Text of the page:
News Service 159/98
AI INDEX: ASA 11/06/98
17 AUGUST 1998

The Taleban’s refusal to allow independent monitoring of the situation in the northern areas of
Afghanistan — following the fall of Mazar-e Sharif and several other major towns to the Taleban last
week — could serve to conceal the human rights violations in the area, Amnesty International warned
today.
The human rights organization has received unconfirmed but persistent reports of mass
arrests of members of the non-Pashtun ethnic groups in Balkh province and their transfer to secret
locations. There have also been reports of mass killing of non-combatant members of the Hazara
population in Mazar-e Sharif allegedly by the Taleban militia when they entered the city on 8 August.
The Taleban have denied reports of human rights abuses but blocked independent monitoring
of the situation in the area. They have flatly refused requests by journalists, including Pakistani
journalists, to visit northern Afghanistan. People are not allowed to leave Mazar-e Sahrif, and non-
Pashtun travellers heading for Pakistan are stopped at the checkpoints near Jalalabad.
“The Taleban must open up the area to foreign media and independent monitors and give
public account of who they have arrested and why,” Amnesty International urged.
“The legacy of the gross abuses committed in the past is all too great. We fear that noncombatants
may be at risk of acts of violent reprisal and revenge by conquering factions,” the
organization said.
“The memory of the alleged killing of some 2,000 Taleban militia in Mazar-e Sharif after they
were driven out of the city by anti-Taleban forces in May 1997 is still alive and could fuel possible
retribution against supporters of the anti-Taleban alliance.”
In September 1997, about 70 civilians from the Hazara minority, including women and
children, were reportedly massacred in Qezelabad village near Mazar-e Sharif by Taleban guards
retreating from positions they had captured in the area.
The whereabouts hundreds, possibly thousands, of Afghans and dozens of non-Afghans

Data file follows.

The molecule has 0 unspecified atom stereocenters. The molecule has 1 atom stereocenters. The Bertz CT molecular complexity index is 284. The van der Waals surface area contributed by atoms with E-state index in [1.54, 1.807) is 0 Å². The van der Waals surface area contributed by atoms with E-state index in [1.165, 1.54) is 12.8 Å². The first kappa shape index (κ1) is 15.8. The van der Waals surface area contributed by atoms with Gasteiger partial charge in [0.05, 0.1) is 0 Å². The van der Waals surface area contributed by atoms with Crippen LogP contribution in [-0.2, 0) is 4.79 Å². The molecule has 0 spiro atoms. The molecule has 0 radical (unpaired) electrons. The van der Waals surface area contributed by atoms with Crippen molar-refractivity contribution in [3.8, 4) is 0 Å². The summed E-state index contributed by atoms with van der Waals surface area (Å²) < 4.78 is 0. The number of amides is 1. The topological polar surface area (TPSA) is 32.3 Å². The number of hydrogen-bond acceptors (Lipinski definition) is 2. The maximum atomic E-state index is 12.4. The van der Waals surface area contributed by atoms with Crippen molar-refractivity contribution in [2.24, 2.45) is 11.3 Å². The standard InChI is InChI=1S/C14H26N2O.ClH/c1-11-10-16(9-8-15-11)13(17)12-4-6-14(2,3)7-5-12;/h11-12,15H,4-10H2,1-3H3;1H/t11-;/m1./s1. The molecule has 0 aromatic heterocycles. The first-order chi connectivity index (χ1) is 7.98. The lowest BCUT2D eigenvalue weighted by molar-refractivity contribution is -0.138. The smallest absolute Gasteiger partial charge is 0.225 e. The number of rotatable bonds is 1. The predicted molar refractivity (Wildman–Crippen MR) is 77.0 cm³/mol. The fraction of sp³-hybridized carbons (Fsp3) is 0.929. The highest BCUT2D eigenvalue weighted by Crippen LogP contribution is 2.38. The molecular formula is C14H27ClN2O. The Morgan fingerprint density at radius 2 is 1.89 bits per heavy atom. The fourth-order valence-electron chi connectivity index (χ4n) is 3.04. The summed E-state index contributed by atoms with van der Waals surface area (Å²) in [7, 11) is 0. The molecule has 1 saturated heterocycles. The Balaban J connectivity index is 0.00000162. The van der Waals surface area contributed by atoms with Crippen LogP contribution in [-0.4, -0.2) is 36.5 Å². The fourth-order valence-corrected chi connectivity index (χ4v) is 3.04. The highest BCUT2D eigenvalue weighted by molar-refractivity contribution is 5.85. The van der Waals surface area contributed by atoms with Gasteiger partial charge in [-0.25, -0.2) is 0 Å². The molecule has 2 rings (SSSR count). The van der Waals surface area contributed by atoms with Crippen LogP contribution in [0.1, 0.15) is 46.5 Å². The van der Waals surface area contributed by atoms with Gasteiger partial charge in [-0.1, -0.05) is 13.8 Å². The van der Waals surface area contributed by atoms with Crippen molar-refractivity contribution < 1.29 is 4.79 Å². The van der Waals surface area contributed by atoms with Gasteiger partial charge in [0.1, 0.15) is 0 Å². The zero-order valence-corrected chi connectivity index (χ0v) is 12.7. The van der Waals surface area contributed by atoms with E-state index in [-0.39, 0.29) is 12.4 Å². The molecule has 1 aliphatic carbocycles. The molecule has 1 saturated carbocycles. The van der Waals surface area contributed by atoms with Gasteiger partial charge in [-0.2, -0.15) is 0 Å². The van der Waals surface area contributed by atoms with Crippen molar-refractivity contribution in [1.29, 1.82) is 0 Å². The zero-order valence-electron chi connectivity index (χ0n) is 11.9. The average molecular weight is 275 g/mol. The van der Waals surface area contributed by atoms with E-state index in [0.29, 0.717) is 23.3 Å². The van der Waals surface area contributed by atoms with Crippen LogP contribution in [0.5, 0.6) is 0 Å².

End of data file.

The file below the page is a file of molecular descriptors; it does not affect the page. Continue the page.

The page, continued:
reportedly detained in recent weeks continue to remain unknown. According to eye-witness reports,
people travelling to Pakistan are stopped in Jalalabad area by Taleban guards who take away Tajik,
Hazara, Uzbek and Panjsheri men. Pashtuns are allowed to go. The prisoners are taken to the same
prison where they keep people whom they have arrested during combat. Such prisoners are kept in
blaak siasi (political block) and there is no distinction between military and political opponents.
2
Some are classified as ‘important’ prisoners and taken to Kandahar where thousands of such
prisoners are reportedly held. Others are normally released on payment of a ransom. The elderly,
women and children of the non-Pashtun families are not taken prisoner but are forced to stay in
camps near Jalalabad, including Sarshahi camp with no humanitarian relief assistance or material
support available to them.
Among the non-Afghans missing are Mahmud Saremi, a 30-year old Iranian journalist who
was reportedly captured on 8 August along with 10 Iranian diplomats when the city of Mazar-e Sharif
fell to the Taleban forces. The Taleban have denied holding the 11 missing Iranians but admit that they
captured 35 Iranian military truck drivers. Iranian authorities claim that these persons were solely
involved in transporting humanitarian aid.
Amnesty International is urging the Taleban authorities to provide access to international
human rights and humanitarian organizations to all the detainees in Afghanistan and to make public
information about the number, identity and ethnic affiliation of the detainees. Any detainee who has
not been actively involved in combat should be released immediately and unconditionally.
All warring parties, including the Taleban, should ensure that their militia do not carry out acts
of deliberate and arbitrary killing, indiscriminate attacks on civilian areas, torture or hostage taking.
ENDS…/

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